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Mind the Gap: Wellbeing Disparities Between State and Private Schools Worldwide

Updated: Apr 16

I’ve spent six months considering whether to write this article. I’m not a teacher and have never had the experience of teaching in a classroom, however the past four years have led me to a point where I need to share my observations with the world. 


The state school education system in the UK is inherently broken.

I sold a successful business just over 4 years ago to start a new mission - to build a wellbeing platform to help children learn the skills to succeed. This has allowed me to travel the globe visiting schools and speaking to amazing school staff about their challenges.  


In my current role, I’m responsible for the roll-out of our wellbeing platform internationally, which includes a UK county-wide state school initiative. In just three months, we’ve visited over twenty UK state schools, ten international schools, and spoken to many many more. Combined with my personal experience as a parent to teenage daughters in UK state secondary schools, I have observed significant disparities in pastoral support and the emphasis on social-emotional learning compared to the private school sector, both nationally and internationally. It’s important to state from the outset that these disparities aren’t the fault of any schools or individual teachers, but lie in entrenched, systemic problems.


Mind the Gap Infographic describing the disparity in wellbeing and pastoral support between state secondary schools and private educational settings. Factors include: Budget, Time, Inspection Requirements, and Access to Technology.
Original Graphic by youHQ

A worldwide problem

Every school we speak to or visit in the UK or abroad, private or state-funded, have children presenting with very similar mental and emotional health issues. The volume is only increasing. As I have previously reported, the most common issues affecting young people are suicidal ideation, self harm, anxiety, and poor sleep. We know this from the anonymised data coming through our platform, but also via the conversations we are having with pastoral leads within schools. Surprisingly, the issues we’re seeing are universal, impacting young people whether they live in South Korea, Australia, the UAE, or the UK.



What are schools doing to stem the tide?

Schools are undoubtedly at the front line of this mental health epidemic. With five children in every classroom likely to have a mental health problem, the number of children with severe mental health issues is increasing. However, funding is not rising at anywhere near the rate required.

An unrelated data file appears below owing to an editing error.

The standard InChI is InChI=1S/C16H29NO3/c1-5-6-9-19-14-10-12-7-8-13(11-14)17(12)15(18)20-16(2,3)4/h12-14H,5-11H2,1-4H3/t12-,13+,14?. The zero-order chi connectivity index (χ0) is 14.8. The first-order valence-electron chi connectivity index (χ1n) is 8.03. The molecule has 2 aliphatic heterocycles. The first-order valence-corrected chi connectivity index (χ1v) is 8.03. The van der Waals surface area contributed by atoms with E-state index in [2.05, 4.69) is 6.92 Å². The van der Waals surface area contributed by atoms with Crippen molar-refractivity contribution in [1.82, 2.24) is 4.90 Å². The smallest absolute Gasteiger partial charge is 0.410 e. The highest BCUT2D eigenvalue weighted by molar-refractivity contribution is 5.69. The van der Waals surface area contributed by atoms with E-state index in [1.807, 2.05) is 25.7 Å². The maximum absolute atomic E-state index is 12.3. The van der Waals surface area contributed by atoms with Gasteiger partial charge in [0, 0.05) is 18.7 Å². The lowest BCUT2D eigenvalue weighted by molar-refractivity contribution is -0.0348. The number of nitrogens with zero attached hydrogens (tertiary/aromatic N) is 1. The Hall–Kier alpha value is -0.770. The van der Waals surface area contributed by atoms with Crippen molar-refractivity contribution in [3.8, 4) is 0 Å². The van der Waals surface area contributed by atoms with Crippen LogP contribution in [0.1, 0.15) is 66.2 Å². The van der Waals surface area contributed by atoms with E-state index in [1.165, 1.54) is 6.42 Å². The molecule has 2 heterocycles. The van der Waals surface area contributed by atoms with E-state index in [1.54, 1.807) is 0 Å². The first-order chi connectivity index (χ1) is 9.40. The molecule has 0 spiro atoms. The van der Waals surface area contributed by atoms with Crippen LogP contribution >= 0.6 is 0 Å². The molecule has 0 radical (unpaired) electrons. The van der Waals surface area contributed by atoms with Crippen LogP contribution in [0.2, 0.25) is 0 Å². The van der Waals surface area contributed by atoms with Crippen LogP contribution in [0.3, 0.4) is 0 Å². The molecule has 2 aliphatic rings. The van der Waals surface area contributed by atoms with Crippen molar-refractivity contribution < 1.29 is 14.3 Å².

Official approaches to wellbeing support are patchy at best for the UK. In October 2023, the UK Government released an article to their Education Hub website, in which they state their intention to ‘increase the number of Mental Health Support Teams (MHSTs)’. The target for coverage of MHST support is ‘50% of pupils and students in England by March 2025’. By the UK Government’s own projections, only half of all young people will be able to access the help they need. 


Similar statistics can be seen in other countries worldwide, however the lack of mental health and wellbeing support for children is only a symptom of a more ingrained problem with antiquated education systems.


The issue governments need to be addressing is not solely the support young people are receiving. They need to prioritise the teaching of life skills, such as self care and resilience.  A child who feels safe, secure and happy will learn better, therefore school curriculums should be based on a wellbeing-first approach. There are many examples of schools who, once given the flexibility to focus more time on wellbeing and personal development subjects, attain higher results and support their children to become well-rounded, healthier human beings. A recent Oxford Impact study ran an assessment to better understand any potential links between wellbeing and academic attainment. The research uncovered the following findings:


  • There is convincing evidence of a relationship between wellbeing and academic attainment, drawing on research conducted in a wide range of countries.


  • There is robust, longitudinal evidence that wellbeing is also associated with a variety of additional student outcomes including:


  • Pupil engagement


  • Experience of transitions between Primary and Secondary


  • Success compared to parents at the same stage of education (with ‘success’ defined in terms of the highest level of education attained)


The back profile of a young teenage boy watching a teacher in a classroom.
Photo by Taylor Flowe on Unsplash

Why the private school and international school sector are getting ahead

With regards to academic research, the jury is still out on whether a private paid-for education will stand your child in a better position with regards to their mental health. However, significant moves have been made by the private school sector over the last two years.


In September 2023, the UK Inspectorate for Independent Schools (ISI) amended their framework to prioritise wellbeing and personal development during their inspections - and schools are now doing much more in this area. Furthermore, the UAE’s KHDA Inspectorate recently implemented the Wellbeing Matters Framework in their schools. Independent and international schools are being mandated to measure student wellbeing and show the impact of their wellbeing strategies. This is a far more advanced requirement for emotional health than is set out for UK state schools under OFSTED, an inspectorate in need of serious reform in staff and student wellbeing areas.